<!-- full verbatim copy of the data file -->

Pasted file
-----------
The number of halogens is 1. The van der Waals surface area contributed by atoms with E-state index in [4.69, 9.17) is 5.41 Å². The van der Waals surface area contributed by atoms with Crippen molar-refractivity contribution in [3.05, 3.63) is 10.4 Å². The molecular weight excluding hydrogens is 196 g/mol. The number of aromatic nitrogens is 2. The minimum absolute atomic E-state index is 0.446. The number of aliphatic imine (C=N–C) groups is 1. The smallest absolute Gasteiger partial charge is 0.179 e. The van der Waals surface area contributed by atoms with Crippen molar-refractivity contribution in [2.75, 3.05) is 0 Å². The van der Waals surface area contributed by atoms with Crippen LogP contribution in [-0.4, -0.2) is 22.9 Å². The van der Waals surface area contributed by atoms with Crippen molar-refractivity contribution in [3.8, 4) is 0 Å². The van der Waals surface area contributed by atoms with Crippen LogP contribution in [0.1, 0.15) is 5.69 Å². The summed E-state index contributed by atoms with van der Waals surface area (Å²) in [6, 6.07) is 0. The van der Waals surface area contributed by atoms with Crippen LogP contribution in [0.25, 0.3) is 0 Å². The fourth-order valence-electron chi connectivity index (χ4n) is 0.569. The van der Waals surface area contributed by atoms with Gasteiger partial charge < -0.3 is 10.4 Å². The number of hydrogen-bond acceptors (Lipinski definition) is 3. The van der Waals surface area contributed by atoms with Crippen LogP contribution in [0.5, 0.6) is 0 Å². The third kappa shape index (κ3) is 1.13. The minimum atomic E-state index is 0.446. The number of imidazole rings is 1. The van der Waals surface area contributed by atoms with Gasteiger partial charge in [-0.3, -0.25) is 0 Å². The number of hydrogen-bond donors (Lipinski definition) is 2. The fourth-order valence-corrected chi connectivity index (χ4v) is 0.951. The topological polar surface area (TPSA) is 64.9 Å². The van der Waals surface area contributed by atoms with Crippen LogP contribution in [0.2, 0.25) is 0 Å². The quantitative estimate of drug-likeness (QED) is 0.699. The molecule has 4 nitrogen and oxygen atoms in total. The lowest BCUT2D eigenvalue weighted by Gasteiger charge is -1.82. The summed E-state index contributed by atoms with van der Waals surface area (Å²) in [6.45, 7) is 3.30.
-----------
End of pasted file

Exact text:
The number of halogens is 1. The van der Waals surface area contributed by atoms with E-state index in [4.69, 9.17) is 5.41 Å². The van der Waals surface area contributed by atoms with Crippen molar-refractivity contribution in [3.05, 3.63) is 10.4 Å². The molecular weight excluding hydrogens is 196 g/mol. The number of aromatic nitrogens is 2. The minimum absolute atomic E-state index is 0.446. The number of aliphatic imine (C=N–C) groups is 1. The smallest absolute Gasteiger partial charge is 0.179 e. The van der Waals surface area contributed by atoms with Crippen molar-refractivity contribution in [2.75, 3.05) is 0 Å². The van der Waals surface area contributed by atoms with Crippen LogP contribution in [-0.4, -0.2) is 22.9 Å². The van der Waals surface area contributed by atoms with Crippen molar-refractivity contribution in [3.8, 4) is 0 Å². The van der Waals surface area contributed by atoms with Crippen LogP contribution in [0.1, 0.15) is 5.69 Å². The summed E-state index contributed by atoms with van der Waals surface area (Å²) in [6, 6.07) is 0. The van der Waals surface area contributed by atoms with Crippen LogP contribution in [0.25, 0.3) is 0 Å². The fourth-order valence-electron chi connectivity index (χ4n) is 0.569. The van der Waals surface area contributed by atoms with Gasteiger partial charge < -0.3 is 10.4 Å². The number of hydrogen-bond acceptors (Lipinski definition) is 3. The van der Waals surface area contributed by atoms with Crippen LogP contribution in [0.5, 0.6) is 0 Å². The third kappa shape index (κ3) is 1.13. The minimum atomic E-state index is 0.446. The number of imidazole rings is 1. The van der Waals surface area contributed by atoms with Gasteiger partial charge in [-0.3, -0.25) is 0 Å². The number of hydrogen-bond donors (Lipinski definition) is 2. The fourth-order valence-corrected chi connectivity index (χ4v) is 0.951. The topological polar surface area (TPSA) is 64.9 Å². The van der Waals surface area contributed by atoms with Crippen LogP contribution in [0.2, 0.25) is 0 Å². The quantitative estimate of drug-likeness (QED) is 0.699. The molecule has 4 nitrogen and oxygen atoms in total. The lowest BCUT2D eigenvalue weighted by Gasteiger charge is -1.82. The summed E-state index contributed by atoms with van der Waals surface area (Å²) in [6.45, 7) is 3.30.